The Handmaid's Lord


“Behold, the handmaid of the Lord! Be it unto me according to thy word” (Luke 1:38, KJV)

Christmas is now long behind us, or at least past for the liturgical among us who honored Candlemas, so we might not have contemplated these words of Mary for some time.

Now we are in a different season, the Awards Season, when arts of film and television are afforded their honors, and so, Mary’s words might strike a different note. I daresay that when many read Luke 1:38 today, they immediately think of Margaret Atwood’s The Handmaid’s Tale, or at least Hulu’s acclaimed screen adaptation of it. With thirty-six nominations and thirty-three wins, including the Golden Globe for Best Drama Television Series, “handmaid” now evokes the chilling story of Offred in fundamentalist Gilead. The men in charge of this nation are, of course, not truly Christian, but in the age in which we live, we cannot really blame our neighbors unfamiliar with the Gospel for drawing connections.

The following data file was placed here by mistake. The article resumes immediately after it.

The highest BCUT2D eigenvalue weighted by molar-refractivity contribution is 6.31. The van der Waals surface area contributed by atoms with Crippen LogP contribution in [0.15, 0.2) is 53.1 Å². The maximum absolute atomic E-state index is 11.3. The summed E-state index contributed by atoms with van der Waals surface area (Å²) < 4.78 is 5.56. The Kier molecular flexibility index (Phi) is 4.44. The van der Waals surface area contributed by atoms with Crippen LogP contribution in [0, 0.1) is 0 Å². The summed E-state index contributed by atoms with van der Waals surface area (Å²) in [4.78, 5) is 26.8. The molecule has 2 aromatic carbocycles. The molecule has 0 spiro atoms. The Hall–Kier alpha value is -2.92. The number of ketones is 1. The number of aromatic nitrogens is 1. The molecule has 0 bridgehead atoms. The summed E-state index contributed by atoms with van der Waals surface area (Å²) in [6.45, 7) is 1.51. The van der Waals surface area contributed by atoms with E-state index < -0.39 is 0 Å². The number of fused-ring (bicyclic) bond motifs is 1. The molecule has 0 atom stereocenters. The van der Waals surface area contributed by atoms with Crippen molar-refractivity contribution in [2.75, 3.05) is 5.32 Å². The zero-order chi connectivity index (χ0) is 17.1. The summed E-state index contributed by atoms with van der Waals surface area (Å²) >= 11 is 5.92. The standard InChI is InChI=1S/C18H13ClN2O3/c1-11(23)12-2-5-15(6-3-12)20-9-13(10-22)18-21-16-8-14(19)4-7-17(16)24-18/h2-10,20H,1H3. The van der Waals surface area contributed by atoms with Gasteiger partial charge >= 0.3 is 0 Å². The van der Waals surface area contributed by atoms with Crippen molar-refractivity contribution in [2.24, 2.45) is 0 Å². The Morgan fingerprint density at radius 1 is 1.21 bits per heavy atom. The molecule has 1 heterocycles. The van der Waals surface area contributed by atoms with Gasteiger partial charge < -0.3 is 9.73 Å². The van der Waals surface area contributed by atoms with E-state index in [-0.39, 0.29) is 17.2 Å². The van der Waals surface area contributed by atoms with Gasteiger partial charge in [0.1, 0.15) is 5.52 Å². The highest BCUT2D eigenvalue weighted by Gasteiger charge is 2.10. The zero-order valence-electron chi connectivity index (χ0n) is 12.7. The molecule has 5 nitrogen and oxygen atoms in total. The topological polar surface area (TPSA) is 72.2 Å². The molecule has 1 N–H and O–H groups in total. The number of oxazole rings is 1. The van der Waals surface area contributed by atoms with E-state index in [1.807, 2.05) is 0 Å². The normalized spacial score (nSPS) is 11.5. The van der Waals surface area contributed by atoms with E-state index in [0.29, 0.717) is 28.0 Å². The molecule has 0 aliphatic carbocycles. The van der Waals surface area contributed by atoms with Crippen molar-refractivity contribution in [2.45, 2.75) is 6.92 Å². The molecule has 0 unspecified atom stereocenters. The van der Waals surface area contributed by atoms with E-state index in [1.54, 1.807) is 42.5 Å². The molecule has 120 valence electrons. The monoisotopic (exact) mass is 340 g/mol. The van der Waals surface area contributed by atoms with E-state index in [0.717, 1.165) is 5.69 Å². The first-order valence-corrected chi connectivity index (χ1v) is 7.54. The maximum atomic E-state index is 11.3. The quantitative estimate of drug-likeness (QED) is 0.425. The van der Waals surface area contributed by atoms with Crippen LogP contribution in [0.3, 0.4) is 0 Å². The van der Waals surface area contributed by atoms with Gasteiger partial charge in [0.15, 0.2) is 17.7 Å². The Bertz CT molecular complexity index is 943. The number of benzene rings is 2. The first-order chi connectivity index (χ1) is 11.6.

Might the Christmas story, the Christian story—particularly the beginning of it—might Mary’s declaration grant us the opportunity to show our story as something radically different?

When Gabriel comes to Mary, the messenger of the Lord presents her with an awesome announcement. Luke gives an insight into her complex reaction, readers learn her feelings and thoughts and words. She is disturbed, she contemplates, she asks questions, and once she has the whole story, including a supporting account of her older relative Elizabeth’s pregnancy, she accepts.

Behold Look at me! I am a handmaid of the Lord.

Or we could translate that with an even more affronting word: Mary calls herself a doule, the female version of “slave.” Jewish owners weren’t allowed such liberties but in the Greco-Roman world, female slaves were the possession of their masters, and that included ownership of their bodies. They could be and often were sex slaves. This is a highly uncomfortable connotation in a conversation about pregnancy. 

In multiple ways, though—two I’ll focus on here—the Christian narrative says she is a handmaid like no other because her Lord is like no other.